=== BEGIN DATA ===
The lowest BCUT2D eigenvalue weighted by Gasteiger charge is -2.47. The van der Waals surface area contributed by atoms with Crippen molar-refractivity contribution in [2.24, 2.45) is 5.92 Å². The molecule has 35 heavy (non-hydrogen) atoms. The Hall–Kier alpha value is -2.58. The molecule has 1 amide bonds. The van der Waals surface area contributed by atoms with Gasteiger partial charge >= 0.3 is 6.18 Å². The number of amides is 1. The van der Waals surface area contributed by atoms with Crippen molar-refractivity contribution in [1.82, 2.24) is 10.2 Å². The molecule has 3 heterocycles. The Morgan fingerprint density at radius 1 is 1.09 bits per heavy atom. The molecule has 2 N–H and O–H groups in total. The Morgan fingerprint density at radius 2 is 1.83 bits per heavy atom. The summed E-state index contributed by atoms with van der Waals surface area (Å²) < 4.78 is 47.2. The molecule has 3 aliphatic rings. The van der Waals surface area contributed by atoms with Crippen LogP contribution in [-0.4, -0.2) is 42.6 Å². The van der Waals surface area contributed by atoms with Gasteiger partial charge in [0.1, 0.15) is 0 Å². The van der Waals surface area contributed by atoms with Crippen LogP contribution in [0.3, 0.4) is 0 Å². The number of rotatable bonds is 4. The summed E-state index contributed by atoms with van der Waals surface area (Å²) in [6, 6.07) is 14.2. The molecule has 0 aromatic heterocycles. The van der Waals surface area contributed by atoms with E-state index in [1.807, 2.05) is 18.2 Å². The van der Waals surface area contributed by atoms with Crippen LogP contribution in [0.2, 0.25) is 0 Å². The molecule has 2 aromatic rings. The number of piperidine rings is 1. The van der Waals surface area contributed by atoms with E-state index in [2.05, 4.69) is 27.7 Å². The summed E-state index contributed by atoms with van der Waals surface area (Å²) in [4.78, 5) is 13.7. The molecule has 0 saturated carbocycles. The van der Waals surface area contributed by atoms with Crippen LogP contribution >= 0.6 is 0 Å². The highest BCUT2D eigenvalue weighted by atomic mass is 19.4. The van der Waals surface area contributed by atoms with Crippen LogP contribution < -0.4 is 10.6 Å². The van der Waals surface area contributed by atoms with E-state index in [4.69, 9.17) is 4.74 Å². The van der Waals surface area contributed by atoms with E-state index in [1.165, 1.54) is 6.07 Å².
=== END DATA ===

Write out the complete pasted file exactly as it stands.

The lowest BCUT2D eigenvalue weighted by Gasteiger charge is -2.47. The van der Waals surface area contributed by atoms with Crippen molar-refractivity contribution in [2.24, 2.45) is 5.92 Å². The molecule has 35 heavy (non-hydrogen) atoms. The Hall–Kier alpha value is -2.58. The molecule has 1 amide bonds. The van der Waals surface area contributed by atoms with Gasteiger partial charge >= 0.3 is 6.18 Å². The number of amides is 1. The van der Waals surface area contributed by atoms with Crippen molar-refractivity contribution in [1.82, 2.24) is 10.2 Å². The molecule has 3 heterocycles. The Morgan fingerprint density at radius 1 is 1.09 bits per heavy atom. The molecule has 2 N–H and O–H groups in total. The Morgan fingerprint density at radius 2 is 1.83 bits per heavy atom. The summed E-state index contributed by atoms with van der Waals surface area (Å²) < 4.78 is 47.2. The molecule has 3 aliphatic rings. The van der Waals surface area contributed by atoms with Crippen LogP contribution in [-0.4, -0.2) is 42.6 Å². The van der Waals surface area contributed by atoms with Gasteiger partial charge in [0.1, 0.15) is 0 Å². The van der Waals surface area contributed by atoms with Crippen LogP contribution in [0.3, 0.4) is 0 Å². The number of rotatable bonds is 4. The summed E-state index contributed by atoms with van der Waals surface area (Å²) in [6, 6.07) is 14.2. The molecule has 0 aromatic heterocycles. The van der Waals surface area contributed by atoms with E-state index in [1.807, 2.05) is 18.2 Å². The van der Waals surface area contributed by atoms with Crippen LogP contribution in [0.2, 0.25) is 0 Å². The molecule has 2 aromatic rings. The number of piperidine rings is 1. The van der Waals surface area contributed by atoms with E-state index in [2.05, 4.69) is 27.7 Å². The summed E-state index contributed by atoms with van der Waals surface area (Å²) in [4.78, 5) is 13.7. The molecule has 0 saturated carbocycles. The van der Waals surface area contributed by atoms with Crippen LogP contribution >= 0.6 is 0 Å². The highest BCUT2D eigenvalue weighted by atomic mass is 19.4. The van der Waals surface area contributed by atoms with Crippen LogP contribution < -0.4 is 10.6 Å². The van der Waals surface area contributed by atoms with E-state index in [4.69, 9.17) is 4.74 Å². The van der Waals surface area contributed by atoms with E-state index in [1.165, 1.54) is 6.07 Å².